conditions as their families depend on farming for food, feed and income generation. They still
are not prepared to plant bigger fields due to the high risks of crop failure, but want to try any
means necessary to maintain this livelihood; trying new varieties and different planting times
and designs.
Cover crops
Cover crops were distributed to most participants, in the form of sunflower for summer over
crops and the winter cover crops mix, for both SKZN and Matatiele. Only a small proportion of
the participants actually planted the cover crops, given the adverse weather conditions and
even fewer harvested seed from these crops. Below are a few examples where the cover crops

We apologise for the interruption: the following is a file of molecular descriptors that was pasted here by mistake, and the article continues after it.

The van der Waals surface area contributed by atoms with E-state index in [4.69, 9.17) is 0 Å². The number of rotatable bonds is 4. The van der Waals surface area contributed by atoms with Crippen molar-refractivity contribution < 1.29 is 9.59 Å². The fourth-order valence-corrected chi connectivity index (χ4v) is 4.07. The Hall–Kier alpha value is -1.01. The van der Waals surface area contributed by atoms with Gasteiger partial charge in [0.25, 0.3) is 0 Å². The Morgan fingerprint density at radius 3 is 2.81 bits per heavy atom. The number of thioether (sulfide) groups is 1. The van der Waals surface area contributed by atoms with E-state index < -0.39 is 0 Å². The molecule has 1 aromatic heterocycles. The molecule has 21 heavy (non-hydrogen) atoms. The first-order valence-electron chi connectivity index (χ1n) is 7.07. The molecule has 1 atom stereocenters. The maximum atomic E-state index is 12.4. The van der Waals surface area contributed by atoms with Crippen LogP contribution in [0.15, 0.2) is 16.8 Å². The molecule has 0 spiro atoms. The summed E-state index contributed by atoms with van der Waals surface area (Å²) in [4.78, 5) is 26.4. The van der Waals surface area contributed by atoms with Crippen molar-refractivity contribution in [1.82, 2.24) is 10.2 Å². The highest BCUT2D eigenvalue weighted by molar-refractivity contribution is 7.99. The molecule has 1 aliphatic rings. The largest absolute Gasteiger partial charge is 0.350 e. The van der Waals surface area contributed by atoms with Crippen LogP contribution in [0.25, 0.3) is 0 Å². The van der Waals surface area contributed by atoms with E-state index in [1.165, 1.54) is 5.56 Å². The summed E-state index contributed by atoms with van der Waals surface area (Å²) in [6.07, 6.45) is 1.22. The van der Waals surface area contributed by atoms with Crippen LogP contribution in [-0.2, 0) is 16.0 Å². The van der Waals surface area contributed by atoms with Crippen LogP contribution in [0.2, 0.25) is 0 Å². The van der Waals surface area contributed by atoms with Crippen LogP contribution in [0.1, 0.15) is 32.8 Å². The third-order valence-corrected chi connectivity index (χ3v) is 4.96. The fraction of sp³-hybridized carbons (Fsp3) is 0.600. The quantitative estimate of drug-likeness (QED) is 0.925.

did well.
Nompumelelo Mbhobho (Matatiele)
Figure25: Mrs Mbhobho with her 25kg
sunflower harvest and Bulelwa Dzingwa
the local facilitator
Mrs Mbhobho is a 53 year old
unemployed woman who attended
the open day held in Moqhobi last
year. She then started her CA
experimentation process this
season. Early on in December, Mrs
Mbhobho planted a five plot trial
(5m x 5m); sunflower sole plot,
maize-sunflower, two maize-
cowpea plots and a maize only plot.
Her maize germinated and grew
well, but she received no harvests form beans or cowpeas. Mrs Mbhobho has harvested a 25kg
bag of sunflowers from her sunflower and maize-sunflower plots. She plans to mix this with
yellow maize and sell it locally to those who keep traditional chickens.
38
She also planted a control alongside the trial where she has 30m x fourteen lines of traditional
maize with 20m of maize-cowpea making her total control size 50m x 10m (500m²). From this
plot she harvested 7,45kg of cowpea that she plans to keep for the family seeing they did not get